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  1. #766

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    Re: Son of "Long-Forgotten Haunted Mansion Effect," or The Thread 2

    I noticed the speakers are different on the buggies in Mansion when I went last weekend, or I was just actually paying attention to them this time.
    Last edited by CaitlinMcFly; 10-22-2007 at 04:59 PM. Reason: clarity. you guys can't read my mind. i know this now.
    dreams. come. true.

  2. #767

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    Re: Son of "Long-Forgotten Haunted Mansion Effect," or The Thread 2

    It's doubtful that we'll be enjoying the new fangled sound system effects, improved Omnimover system (smoother, more fluid motions, better articulation, etc.), the fabled Constance 2.0, HBG return, or a new loading queue anytime soon.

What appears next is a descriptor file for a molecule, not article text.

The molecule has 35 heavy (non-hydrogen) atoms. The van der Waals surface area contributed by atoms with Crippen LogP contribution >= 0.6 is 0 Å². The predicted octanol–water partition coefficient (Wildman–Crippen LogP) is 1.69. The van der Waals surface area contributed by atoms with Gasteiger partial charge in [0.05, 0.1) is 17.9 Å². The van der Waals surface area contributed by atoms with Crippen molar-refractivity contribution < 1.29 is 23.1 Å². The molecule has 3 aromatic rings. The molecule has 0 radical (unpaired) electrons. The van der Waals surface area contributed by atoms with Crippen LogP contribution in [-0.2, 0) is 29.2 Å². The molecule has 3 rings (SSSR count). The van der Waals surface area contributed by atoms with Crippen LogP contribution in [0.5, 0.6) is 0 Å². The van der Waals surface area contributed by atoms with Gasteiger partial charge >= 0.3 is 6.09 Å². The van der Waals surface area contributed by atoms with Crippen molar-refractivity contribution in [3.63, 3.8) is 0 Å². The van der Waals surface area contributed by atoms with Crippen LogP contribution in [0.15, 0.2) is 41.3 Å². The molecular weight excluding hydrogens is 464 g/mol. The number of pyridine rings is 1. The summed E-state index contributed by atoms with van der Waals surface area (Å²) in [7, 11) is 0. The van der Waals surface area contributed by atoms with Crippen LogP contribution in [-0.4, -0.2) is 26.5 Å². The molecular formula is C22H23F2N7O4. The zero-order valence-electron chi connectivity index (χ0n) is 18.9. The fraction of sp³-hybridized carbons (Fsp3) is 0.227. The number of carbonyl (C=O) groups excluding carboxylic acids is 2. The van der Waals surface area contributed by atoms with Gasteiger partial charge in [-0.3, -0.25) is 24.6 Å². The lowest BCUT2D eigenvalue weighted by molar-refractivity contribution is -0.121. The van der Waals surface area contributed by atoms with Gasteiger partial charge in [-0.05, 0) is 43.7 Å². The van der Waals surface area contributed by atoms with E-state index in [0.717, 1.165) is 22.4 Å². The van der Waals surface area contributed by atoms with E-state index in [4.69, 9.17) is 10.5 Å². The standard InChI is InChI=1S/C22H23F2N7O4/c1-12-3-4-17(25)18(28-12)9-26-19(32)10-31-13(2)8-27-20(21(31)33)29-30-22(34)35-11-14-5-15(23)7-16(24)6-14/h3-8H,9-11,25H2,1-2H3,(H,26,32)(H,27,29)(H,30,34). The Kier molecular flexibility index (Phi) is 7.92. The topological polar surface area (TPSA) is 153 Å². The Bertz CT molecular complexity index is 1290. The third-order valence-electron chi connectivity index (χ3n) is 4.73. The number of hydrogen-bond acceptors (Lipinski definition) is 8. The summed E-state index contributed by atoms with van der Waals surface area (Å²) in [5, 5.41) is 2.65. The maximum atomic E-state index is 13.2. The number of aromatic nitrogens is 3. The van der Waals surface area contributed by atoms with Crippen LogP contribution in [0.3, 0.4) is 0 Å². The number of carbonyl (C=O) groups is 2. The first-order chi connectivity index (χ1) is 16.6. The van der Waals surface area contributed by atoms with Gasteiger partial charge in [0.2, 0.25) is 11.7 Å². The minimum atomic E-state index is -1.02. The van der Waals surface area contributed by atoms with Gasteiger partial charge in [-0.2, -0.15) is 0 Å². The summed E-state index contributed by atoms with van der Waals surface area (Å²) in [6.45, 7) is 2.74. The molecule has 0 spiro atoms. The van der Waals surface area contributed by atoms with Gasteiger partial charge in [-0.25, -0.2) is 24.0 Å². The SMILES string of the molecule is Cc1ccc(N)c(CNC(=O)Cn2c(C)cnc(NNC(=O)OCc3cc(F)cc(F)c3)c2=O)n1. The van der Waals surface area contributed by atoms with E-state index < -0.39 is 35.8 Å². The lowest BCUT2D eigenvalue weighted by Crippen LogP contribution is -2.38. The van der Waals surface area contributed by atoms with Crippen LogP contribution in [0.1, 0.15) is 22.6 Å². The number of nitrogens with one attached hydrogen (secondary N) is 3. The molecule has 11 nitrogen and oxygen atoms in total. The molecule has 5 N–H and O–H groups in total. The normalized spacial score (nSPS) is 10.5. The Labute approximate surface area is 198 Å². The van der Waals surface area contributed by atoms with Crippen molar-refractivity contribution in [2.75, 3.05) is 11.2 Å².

Rather, I'd go with what HBG2 mentioned weeks earlier in that if such additions are scheduled to be made to the TDA HM, it won't be until late this year, or, after the 2008 HMH. Why so late? Cause, it's the HM's 40th Anniversary, that's why.

    Also, this time period allows for enough time for Imagineers to "fool proof" the WDW modifications before imposing them upon the DL HM. I liked GRD's new blog about the music room at WDW. This evidences that Imagineers are not just adding new technology but also wanting to add to the spooky ambiance of the manse. Good work!

  3. #768

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    Re: Son of "Long-Forgotten Haunted Mansion Effect," or The Thread 2

    Oh let's hope so, Rusty. I'm already psyched about the new additions!